The Resting Potential

The Resting Potential

resting potential, revision A neurone is ‘resting’ when it’s not sending out a signal. However, it’s far from inactive. The membranes of all animal cells contain sodium-potassium pumps which are a form of transport protein. They use energy produced by splitting ATP to pump out three sodium ions and take in two potassium ions at the same time.

First of all, three sodium ions bind to the transport protein. When ATP splits the phosphate group attaches itself to the protein making it change shape and release the sodium ions outside of the cell. As this happened two potassium ions bind to the transport protein. The phosphate is then released which causes the protein to change back to its original shape, releasing the potassium ions inside of the cell.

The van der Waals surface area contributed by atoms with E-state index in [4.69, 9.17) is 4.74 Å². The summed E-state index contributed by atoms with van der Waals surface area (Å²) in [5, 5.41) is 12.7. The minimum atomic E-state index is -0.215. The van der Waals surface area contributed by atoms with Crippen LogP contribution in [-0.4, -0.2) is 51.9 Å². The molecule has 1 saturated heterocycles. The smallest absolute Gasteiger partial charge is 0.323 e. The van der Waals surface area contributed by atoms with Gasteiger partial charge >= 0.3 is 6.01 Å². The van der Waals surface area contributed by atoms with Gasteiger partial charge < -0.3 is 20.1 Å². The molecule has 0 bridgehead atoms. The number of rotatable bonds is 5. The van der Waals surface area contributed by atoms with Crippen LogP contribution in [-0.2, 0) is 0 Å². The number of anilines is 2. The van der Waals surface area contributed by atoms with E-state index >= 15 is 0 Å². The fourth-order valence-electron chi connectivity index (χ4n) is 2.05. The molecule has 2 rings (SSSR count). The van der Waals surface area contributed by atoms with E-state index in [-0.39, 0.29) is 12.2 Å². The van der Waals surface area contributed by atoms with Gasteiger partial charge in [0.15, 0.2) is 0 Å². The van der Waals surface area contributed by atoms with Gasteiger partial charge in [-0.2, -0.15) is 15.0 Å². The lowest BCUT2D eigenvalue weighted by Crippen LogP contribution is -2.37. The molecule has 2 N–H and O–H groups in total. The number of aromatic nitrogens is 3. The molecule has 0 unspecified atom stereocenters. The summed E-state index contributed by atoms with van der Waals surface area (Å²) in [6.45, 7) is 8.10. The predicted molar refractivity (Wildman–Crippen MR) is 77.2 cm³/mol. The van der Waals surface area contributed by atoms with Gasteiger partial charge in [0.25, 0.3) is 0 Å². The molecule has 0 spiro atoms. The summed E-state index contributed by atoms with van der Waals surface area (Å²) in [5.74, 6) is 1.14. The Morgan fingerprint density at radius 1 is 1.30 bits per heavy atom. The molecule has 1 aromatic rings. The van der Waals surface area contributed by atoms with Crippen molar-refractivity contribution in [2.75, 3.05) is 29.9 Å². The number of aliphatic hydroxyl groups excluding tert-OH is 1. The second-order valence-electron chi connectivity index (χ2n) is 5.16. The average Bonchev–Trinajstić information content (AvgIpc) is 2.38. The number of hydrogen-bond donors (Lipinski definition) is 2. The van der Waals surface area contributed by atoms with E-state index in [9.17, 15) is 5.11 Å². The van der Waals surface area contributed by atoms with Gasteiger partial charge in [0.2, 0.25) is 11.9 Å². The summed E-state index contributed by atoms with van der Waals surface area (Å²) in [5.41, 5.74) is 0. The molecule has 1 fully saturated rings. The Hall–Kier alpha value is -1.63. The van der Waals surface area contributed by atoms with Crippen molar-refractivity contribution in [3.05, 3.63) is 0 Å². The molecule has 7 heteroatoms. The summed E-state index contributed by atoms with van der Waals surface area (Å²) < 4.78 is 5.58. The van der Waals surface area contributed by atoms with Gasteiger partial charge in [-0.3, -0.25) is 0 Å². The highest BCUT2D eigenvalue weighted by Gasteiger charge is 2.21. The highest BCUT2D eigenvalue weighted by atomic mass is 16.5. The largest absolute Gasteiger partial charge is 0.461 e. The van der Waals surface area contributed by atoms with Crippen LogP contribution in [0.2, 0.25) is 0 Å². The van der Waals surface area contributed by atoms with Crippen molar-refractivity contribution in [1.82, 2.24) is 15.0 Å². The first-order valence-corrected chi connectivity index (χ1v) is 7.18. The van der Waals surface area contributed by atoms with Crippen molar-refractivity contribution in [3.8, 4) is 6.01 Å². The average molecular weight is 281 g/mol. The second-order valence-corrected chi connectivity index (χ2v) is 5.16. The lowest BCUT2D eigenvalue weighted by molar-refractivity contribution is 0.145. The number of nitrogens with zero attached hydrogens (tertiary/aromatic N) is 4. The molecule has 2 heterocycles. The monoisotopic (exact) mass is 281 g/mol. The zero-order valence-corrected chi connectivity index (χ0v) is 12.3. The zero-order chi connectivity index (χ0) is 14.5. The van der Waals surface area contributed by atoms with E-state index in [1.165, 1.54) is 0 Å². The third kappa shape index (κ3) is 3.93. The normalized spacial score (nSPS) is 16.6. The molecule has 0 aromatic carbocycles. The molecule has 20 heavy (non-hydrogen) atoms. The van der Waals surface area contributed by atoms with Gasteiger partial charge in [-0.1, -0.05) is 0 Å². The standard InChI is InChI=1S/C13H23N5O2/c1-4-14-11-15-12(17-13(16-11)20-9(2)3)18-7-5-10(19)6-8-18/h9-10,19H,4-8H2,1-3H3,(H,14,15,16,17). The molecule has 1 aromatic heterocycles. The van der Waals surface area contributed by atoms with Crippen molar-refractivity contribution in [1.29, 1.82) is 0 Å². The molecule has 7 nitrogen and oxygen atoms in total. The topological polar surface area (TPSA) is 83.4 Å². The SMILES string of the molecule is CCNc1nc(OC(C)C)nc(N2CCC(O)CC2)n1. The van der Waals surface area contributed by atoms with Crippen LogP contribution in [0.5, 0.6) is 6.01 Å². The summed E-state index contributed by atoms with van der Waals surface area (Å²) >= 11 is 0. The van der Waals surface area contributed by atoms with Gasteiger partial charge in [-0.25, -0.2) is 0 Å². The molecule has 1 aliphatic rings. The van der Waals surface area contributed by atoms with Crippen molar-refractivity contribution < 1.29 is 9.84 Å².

Potassium and sodium are both positively charged ions. Due to the fact that there’s such a large build-up of positive charge outside the cell, potassium ions don’t move down their concentration gradient.

Sodium and potassium channels ensure that there are always ions to pump from inside and outside the cell. Even though they’re normally shut, they still allow ions to ‘leak’ in and out of the cells, down their concentration gradients.

The following table shows the concentration of potassium, sodium and chloride in a resting neurone.


Concentration inside the cell (mmol/dm-3)

Concentration outside the cell (mmol/dm-3)










Despite the difference in positive and negative charges inside and outside the cell, negatively charged chloride ions don’t move into the cell because they’re repelled by the cell membrane.

The sodium-potassium pump and the leaking channels maintain an imbalance of sodium and potassium ions. The potential difference caused by this imbalance is known as the resting membrane potential. This potential is always negative and can range from -20 to -200 mV (millivolts). In humans it’s -70mV.